Seaworld Faces Ban of Orcas

SeaWorld
A California lawmaker has proposed a bill that would ban SeaWorld San Diego’s use of orcas in its shows. Assemblyman Richard Bloom, a democrat representing Santa Monica, said he was inspired to sponsor the bill after seeing the documentary, Blackfish, which details the 2010 death of SeaWorld Orlando trainer, Dawn Brancheau. If passed, the orcas, or killer whales as they are commonly called, would be released into large, outdoor pens.

The bill would ban the use of orcas for entertainment purposes and prohibits captive breeding. It was released Friday and met with strong opposition in San Diego. SeaWorld questioned the validity of the legislation, while others were concerned with the economic ramifications of a law banning the use of orcas in SeaWorld shows.

San Diego Mayor Kevin Faulconer said that SeaWorld is a major part of the city’s economy. “In addition to drawing thousands of tourists,” he said, “it is also a leader in maritime and wildlife conservation.” The republican mayor ran his recent campaign on the promise of job growth and he believes there are more pressing matters in the state than SeaWorld San Diego.

Assemblyman Rocky Chavez also opposed the bill. Chavez, a republican representing Oceanside, said that he could not support any bill that takes away from the identity of the San Diego area, which would affect tourism and eventually strip the region of jobs. SeaWorld San Diego is host to 4.4 million visitors a year, more than the San Diego Zoo, and employs 2,500 people, a number that jumps up to 4,500 in the summer season.

In an editorial, the U-T San Diego called the bill ridiculous and, in response to Bloom saying that orcas are too large and too intelligent to stay cooped up in small pens for their whole lives, the paper points out that the legislation would not free any whales. The editorial goes on to state that the trainers at SeaWorld are already forbidden to get in the water with orcas by court order, which led them to ask, “What problem would this ridiculous bill fix?”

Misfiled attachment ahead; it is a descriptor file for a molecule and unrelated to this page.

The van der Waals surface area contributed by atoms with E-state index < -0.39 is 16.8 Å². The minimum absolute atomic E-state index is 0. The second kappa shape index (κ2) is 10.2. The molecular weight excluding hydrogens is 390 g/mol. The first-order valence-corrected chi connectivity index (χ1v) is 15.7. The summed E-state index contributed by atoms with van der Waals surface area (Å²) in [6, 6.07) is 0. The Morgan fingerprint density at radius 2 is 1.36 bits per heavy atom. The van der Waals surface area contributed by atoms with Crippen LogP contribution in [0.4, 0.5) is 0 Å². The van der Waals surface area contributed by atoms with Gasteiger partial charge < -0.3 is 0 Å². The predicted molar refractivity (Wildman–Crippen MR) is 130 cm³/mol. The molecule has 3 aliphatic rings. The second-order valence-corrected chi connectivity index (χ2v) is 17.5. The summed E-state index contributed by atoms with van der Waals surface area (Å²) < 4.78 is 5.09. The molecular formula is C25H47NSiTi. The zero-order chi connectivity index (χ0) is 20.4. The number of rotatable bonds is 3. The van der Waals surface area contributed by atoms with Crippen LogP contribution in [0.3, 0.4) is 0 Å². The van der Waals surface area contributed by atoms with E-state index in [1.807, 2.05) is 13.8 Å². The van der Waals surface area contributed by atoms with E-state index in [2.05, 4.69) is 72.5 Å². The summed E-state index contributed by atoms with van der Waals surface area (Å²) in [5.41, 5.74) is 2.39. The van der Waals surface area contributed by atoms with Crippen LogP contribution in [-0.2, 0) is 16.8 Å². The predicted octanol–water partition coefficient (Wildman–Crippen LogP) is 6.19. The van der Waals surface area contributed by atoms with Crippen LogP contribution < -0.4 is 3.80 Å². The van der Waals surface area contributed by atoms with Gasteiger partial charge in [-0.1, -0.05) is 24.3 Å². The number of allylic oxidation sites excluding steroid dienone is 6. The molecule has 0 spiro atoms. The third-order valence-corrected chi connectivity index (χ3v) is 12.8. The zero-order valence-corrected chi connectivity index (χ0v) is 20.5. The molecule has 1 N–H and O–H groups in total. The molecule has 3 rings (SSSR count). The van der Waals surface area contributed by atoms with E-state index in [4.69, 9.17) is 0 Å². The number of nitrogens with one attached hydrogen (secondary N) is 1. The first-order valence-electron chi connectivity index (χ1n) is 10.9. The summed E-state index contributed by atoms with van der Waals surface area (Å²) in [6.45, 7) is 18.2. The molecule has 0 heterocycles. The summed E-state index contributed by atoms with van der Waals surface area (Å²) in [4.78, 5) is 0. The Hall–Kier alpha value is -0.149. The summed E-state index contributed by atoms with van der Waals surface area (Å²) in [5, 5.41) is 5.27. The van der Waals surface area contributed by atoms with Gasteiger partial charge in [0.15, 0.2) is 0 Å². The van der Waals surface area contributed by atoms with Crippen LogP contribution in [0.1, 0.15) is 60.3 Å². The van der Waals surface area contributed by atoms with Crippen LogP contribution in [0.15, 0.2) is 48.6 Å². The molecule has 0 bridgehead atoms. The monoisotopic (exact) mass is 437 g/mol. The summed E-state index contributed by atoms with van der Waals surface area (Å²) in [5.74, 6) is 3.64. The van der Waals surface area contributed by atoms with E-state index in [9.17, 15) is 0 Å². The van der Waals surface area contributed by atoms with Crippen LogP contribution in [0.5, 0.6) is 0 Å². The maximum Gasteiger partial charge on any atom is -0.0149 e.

But in an article in the same U-T San Diego paper, Dan McSwain wrote that the days of orcas performing at SeaWorld are numbered. SeaWorld competes with other parks by offering numerous exhibits of other sea animals, a children’s play area, and a roller coaster. McSwain argues that public opinion is moving in the direction of treating animals, especially those with higher intelligence, in a more humane manner. Maybe it is time for SeaWorld to evolve into an eco-resort and continue to teach children about maritime wildlife, McSwain says.

A bill that bans SeaWorld from using orcas for entertainment purposes is unsurprisingly supported by PETA and the director of Blackfish. But there is some support coming out of the San Diego area. Assemblywoman Lorena Gonzales, a democrat representing the 80th district in southern San Diego, is supporting the bill despite the potential economic fallout. And to a lesser extent, Assemblywoman Toni Atkins, another democrat representing the 78th district in San Diego, said that she has not seen the bill yet but will consider both the economic consequences and Bloom’s position on the issue.

By David Tulis

Sources:

LA Times

U-T San Diego

U-T San Diego

NPR

11 Responses to "Seaworld Faces Ban of Orcas"

  1. Brian holly   March 9, 2014 at 4:14 pm

    What problem would it solve? Cruelty to animals, obviously.

    Reply
  2. KB G   March 9, 2014 at 5:52 am

    Warehousing animals is not a way to save animals from extinction rather protecting their habitats is the way. Of course, being so bored, we humans have to be entertained by animals that are dangerous like Orcas. A trainer killed by an Orca. Heeellllooooo? We are concreting our world, filling landfills, warehousing animals in zoos, circuses, rodeos, and other crimes against nature. Oh, we don’t have to worry. Mother nature will take care of herself most likely by the extinction of the human life on the planet. It’s just a matter of time.